Holding cyclical one-on-one meetings, whether it's weekly, monthly or quarterly, helps maximize the positive effects for you and your employees. By doing this, you can consistently provide feedback on how well they improve, help them make adjustments if necessary and give them regular morale boosts by recognizing their work.
Related: Tips for Hosting Productive Meetings
Expressing empathy for your employees during these meetings can help them be more receptive to your coaching efforts. Trying to see things from their point of view can also help you understand how to help them become more productive and feel more comfortable communicating openly with you.
One-on-one meetings usually work best when they take the form of a conversation. Instead of simply offering coaching advice to your team members, it's helpful to ask questions, including how they feel about their work, what they think they do well and where they think they can improve. Asking questions allows your employees to take an active part in the meeting and can help them feel accomplished and motivated once it's over.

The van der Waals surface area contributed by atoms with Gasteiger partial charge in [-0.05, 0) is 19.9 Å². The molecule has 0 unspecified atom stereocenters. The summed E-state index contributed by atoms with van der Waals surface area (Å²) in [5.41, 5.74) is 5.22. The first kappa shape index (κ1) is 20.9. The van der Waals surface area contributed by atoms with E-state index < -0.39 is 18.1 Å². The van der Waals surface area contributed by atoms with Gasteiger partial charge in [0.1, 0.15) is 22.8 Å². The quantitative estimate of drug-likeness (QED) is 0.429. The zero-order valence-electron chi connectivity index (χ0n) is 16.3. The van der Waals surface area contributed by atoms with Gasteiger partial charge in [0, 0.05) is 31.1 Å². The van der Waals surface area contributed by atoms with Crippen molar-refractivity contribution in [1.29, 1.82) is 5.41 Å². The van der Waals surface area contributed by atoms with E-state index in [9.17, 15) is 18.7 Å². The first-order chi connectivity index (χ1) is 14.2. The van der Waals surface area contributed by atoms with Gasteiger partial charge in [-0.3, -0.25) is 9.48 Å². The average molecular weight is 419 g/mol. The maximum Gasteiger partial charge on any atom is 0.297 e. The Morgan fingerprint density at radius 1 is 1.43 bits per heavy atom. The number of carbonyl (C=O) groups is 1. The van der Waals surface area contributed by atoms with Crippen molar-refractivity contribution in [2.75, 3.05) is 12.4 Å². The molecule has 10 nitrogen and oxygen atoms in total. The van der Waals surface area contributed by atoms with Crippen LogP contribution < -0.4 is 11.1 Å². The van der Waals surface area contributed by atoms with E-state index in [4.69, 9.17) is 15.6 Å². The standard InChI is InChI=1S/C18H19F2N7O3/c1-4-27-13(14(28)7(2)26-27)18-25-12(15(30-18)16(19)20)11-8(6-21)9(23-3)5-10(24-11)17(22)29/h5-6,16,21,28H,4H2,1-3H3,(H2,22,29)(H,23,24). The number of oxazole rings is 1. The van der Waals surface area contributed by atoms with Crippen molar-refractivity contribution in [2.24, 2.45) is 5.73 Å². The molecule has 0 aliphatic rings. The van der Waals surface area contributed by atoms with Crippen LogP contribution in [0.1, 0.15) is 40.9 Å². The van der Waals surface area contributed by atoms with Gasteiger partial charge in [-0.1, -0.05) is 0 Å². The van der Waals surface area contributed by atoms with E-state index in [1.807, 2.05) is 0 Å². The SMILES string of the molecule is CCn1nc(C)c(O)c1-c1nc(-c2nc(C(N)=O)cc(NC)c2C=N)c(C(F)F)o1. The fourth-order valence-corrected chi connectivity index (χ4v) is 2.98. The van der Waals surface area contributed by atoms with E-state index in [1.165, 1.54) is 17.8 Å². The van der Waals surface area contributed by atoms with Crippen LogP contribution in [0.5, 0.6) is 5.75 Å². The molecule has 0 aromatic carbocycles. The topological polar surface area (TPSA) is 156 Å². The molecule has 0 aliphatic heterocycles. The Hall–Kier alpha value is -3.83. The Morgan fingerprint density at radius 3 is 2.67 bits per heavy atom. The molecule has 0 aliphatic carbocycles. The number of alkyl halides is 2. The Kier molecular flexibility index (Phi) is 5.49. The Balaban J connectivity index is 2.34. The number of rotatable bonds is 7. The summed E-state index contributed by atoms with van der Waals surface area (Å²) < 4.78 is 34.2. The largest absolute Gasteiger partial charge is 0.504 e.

Taking notes before a one-on-one meeting can help you prepare by organizing your thoughts and deciding what points you'd like to discuss. You can even plan a structure for communicating these points. Taking notes during the meeting can demonstrate your active listening skills. It can also show your employee that you take what they say seriously and intend on following up with the points they make.
Although you may have a specific purpose for holding a one-on-one meeting with your employee, try to remain flexible and receptive to your employee's own meeting goals. This adaptability can help you guide the purpose of the meeting from one goal to the other and accomplish both.
Following up with your employees after your one-on-one meeting can help reinforce your conversation and the benefits, such as increased productivity, that might come with it. You can use a brief conversation during the workday or devote a portion of your next one-on-one to following up with your employee on their progress and feelings about the coaching they received.